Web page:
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Guard members give back

McGHEE TYSON AIR NATIONAL GUARD BASE, Tenn. -- A group of 51 servicemembers from The Air National Guard Training and Education Center ended a week of professional development training by performing community service projects that benefited the local agencies AnimalWorks, Blount County Children's Home, Haven House, and Asbury Place. 

"Part of the expectation of being an Air National Guard member is that we connect with and give back to our local communities," said Col. Michael L. Waggett, commander of the TEC. "We helped some really worthy causes today and it's a great way to begin the holiday season." 

AnimalWorks, a no kill animal shelter in Alcoa, hosted 18 servicemembers who helped by cleaning kennels and socializing with their animals.
 
"As a non-profit organization, any help we receive from anyone in the community is always valued," said Robin Granger, the vice president and treasurer of AnimalWorks. "Our animals are well cared for but they don't get the same benefit of extra attention and human contact as an animal in someone's home. They are showing lots of attention to our animals, which is wonderful."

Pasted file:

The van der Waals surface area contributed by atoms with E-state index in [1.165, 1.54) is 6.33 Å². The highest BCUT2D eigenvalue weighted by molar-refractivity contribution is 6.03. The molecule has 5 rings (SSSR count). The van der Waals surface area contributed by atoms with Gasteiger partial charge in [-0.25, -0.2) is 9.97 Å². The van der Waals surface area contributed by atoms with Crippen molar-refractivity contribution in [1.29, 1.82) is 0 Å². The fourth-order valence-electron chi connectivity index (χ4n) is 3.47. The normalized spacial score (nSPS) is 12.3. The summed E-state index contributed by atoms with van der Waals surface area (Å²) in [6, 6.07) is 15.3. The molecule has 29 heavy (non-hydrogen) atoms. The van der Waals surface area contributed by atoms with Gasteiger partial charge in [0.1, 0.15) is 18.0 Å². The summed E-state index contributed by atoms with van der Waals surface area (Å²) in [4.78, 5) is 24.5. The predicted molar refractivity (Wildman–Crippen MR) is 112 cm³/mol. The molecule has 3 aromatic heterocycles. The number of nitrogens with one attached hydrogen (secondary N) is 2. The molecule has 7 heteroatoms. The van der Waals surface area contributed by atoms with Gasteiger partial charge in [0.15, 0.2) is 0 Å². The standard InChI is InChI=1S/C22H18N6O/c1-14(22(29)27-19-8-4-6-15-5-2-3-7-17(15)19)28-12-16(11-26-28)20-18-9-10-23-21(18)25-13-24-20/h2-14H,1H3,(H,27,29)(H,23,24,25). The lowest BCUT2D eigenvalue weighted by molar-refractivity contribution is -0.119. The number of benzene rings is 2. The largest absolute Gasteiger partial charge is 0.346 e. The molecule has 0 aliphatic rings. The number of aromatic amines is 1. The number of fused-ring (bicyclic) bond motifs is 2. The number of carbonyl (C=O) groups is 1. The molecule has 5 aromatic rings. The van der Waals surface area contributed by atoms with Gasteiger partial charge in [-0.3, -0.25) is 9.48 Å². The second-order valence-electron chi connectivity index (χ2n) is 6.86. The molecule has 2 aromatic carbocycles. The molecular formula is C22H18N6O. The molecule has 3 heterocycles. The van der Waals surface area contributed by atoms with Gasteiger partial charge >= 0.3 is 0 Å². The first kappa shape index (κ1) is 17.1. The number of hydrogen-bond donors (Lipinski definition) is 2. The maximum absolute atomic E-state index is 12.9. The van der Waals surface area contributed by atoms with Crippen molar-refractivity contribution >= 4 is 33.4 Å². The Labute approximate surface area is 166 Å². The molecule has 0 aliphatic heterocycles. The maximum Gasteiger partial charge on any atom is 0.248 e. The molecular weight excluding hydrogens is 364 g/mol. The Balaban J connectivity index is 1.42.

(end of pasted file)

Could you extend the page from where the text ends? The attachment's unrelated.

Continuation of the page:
Staff Sgt. Adam B. Thornton, an instructor at the TEC, was so taken with a terrier named Sweetness that he decided to adopt her. 

"She's a very sweet and nice dog," said Thornton. "I wasn't expecting to do this today. I was expecting to walk a dog and go back to work, but instead I'm taking a dog home." 

Another nine servicemembers went to the Wal-Mart in Alcoa and helped wrap Christmas presents for shoppers to benefit the Blount County Children's Home.
An additional 10 servicemembers helped Haven House, a domestic violence emergency shelter for women and children, with repairs, painting and landscaping projects.
 
Asbury Place, an assisted living retirement community in Maryville, welcomed 14 servicemembers who helped by cleaning windows and organizing medical records.
 
"They are doing wonderful things for us today. Our residents are so appreciative that these servicemembers would come out to help them," said Carla Rafferty, the activity director for Asbury Place. "A lot of our residents were either in the service themselves or their husbands were in the service. They have great sense of pride that someone from the military would come out and help them with their home."